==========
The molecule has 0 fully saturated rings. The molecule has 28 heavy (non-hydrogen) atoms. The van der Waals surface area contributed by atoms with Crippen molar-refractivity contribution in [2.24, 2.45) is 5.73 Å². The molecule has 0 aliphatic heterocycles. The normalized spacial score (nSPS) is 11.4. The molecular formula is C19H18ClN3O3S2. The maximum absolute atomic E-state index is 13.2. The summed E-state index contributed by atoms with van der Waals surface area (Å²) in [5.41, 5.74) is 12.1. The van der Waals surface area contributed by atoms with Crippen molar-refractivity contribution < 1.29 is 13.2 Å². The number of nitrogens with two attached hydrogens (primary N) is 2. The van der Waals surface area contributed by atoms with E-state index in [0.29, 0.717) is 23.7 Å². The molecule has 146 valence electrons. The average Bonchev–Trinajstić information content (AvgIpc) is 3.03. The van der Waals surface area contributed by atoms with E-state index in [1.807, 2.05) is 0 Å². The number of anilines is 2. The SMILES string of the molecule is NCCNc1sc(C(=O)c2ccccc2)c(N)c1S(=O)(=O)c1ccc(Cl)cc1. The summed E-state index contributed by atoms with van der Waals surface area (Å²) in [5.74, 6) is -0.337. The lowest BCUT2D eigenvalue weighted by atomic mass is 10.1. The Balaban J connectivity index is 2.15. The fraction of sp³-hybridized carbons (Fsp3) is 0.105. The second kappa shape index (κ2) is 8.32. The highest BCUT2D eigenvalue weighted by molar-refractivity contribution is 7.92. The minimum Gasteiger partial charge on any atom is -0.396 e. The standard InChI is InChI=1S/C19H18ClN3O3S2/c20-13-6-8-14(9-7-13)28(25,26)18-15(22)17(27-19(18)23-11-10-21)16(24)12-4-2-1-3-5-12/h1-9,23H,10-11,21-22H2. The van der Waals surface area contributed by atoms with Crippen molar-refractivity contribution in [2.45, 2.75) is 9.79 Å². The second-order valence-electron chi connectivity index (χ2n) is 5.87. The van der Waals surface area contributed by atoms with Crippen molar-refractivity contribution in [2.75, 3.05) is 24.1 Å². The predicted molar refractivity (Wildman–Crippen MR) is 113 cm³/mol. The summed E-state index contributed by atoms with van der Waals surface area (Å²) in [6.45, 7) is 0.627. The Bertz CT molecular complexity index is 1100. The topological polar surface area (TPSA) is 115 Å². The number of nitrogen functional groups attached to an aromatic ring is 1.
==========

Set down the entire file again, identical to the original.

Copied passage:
The molecule has 0 fully saturated rings. The molecule has 28 heavy (non-hydrogen) atoms. The van der Waals surface area contributed by atoms with Crippen molar-refractivity contribution in [2.24, 2.45) is 5.73 Å². The molecule has 0 aliphatic heterocycles. The normalized spacial score (nSPS) is 11.4. The molecular formula is C19H18ClN3O3S2. The maximum absolute atomic E-state index is 13.2. The summed E-state index contributed by atoms with van der Waals surface area (Å²) in [5.41, 5.74) is 12.1. The van der Waals surface area contributed by atoms with Crippen molar-refractivity contribution < 1.29 is 13.2 Å². The number of nitrogens with two attached hydrogens (primary N) is 2. The van der Waals surface area contributed by atoms with E-state index in [0.29, 0.717) is 23.7 Å². The molecule has 146 valence electrons. The average Bonchev–Trinajstić information content (AvgIpc) is 3.03. The van der Waals surface area contributed by atoms with E-state index in [1.807, 2.05) is 0 Å². The number of anilines is 2. The SMILES string of the molecule is NCCNc1sc(C(=O)c2ccccc2)c(N)c1S(=O)(=O)c1ccc(Cl)cc1. The summed E-state index contributed by atoms with van der Waals surface area (Å²) in [5.74, 6) is -0.337. The lowest BCUT2D eigenvalue weighted by atomic mass is 10.1. The Balaban J connectivity index is 2.15. The fraction of sp³-hybridized carbons (Fsp3) is 0.105. The second kappa shape index (κ2) is 8.32. The highest BCUT2D eigenvalue weighted by molar-refractivity contribution is 7.92. The minimum Gasteiger partial charge on any atom is -0.396 e. The standard InChI is InChI=1S/C19H18ClN3O3S2/c20-13-6-8-14(9-7-13)28(25,26)18-15(22)17(27-19(18)23-11-10-21)16(24)12-4-2-1-3-5-12/h1-9,23H,10-11,21-22H2. The van der Waals surface area contributed by atoms with Crippen molar-refractivity contribution in [2.45, 2.75) is 9.79 Å². The second-order valence-electron chi connectivity index (χ2n) is 5.87. The van der Waals surface area contributed by atoms with Crippen molar-refractivity contribution in [2.75, 3.05) is 24.1 Å². The predicted molar refractivity (Wildman–Crippen MR) is 113 cm³/mol. The summed E-state index contributed by atoms with van der Waals surface area (Å²) in [6.45, 7) is 0.627. The Bertz CT molecular complexity index is 1100. The topological polar surface area (TPSA) is 115 Å². The number of nitrogen functional groups attached to an aromatic ring is 1.